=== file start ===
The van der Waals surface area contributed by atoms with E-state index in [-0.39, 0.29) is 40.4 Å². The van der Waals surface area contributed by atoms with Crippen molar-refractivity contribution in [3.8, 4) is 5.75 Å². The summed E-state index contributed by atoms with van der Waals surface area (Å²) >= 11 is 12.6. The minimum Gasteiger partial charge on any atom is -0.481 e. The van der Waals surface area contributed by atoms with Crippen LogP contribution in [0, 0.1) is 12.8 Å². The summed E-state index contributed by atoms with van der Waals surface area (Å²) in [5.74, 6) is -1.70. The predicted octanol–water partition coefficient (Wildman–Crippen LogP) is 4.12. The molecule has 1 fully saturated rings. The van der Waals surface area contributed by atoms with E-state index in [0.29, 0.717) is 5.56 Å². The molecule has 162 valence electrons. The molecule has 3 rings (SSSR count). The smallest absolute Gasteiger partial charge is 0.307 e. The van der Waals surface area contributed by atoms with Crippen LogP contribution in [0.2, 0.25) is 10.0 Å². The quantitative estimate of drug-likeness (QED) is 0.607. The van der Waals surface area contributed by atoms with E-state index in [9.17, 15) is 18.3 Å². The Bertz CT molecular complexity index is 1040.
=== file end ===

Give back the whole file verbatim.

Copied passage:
The van der Waals surface area contributed by atoms with E-state index in [-0.39, 0.29) is 40.4 Å². The van der Waals surface area contributed by atoms with Crippen molar-refractivity contribution in [3.8, 4) is 5.75 Å². The summed E-state index contributed by atoms with van der Waals surface area (Å²) >= 11 is 12.6. The minimum Gasteiger partial charge on any atom is -0.481 e. The van der Waals surface area contributed by atoms with Crippen LogP contribution in [0, 0.1) is 12.8 Å². The summed E-state index contributed by atoms with van der Waals surface area (Å²) in [5.74, 6) is -1.70. The predicted octanol–water partition coefficient (Wildman–Crippen LogP) is 4.12. The molecule has 1 fully saturated rings. The van der Waals surface area contributed by atoms with E-state index in [0.29, 0.717) is 5.56 Å². The molecule has 162 valence electrons. The molecule has 3 rings (SSSR count). The smallest absolute Gasteiger partial charge is 0.307 e. The van der Waals surface area contributed by atoms with Crippen LogP contribution in [0.2, 0.25) is 10.0 Å². The quantitative estimate of drug-likeness (QED) is 0.607. The van der Waals surface area contributed by atoms with E-state index in [9.17, 15) is 18.3 Å². The Bertz CT molecular complexity index is 1040.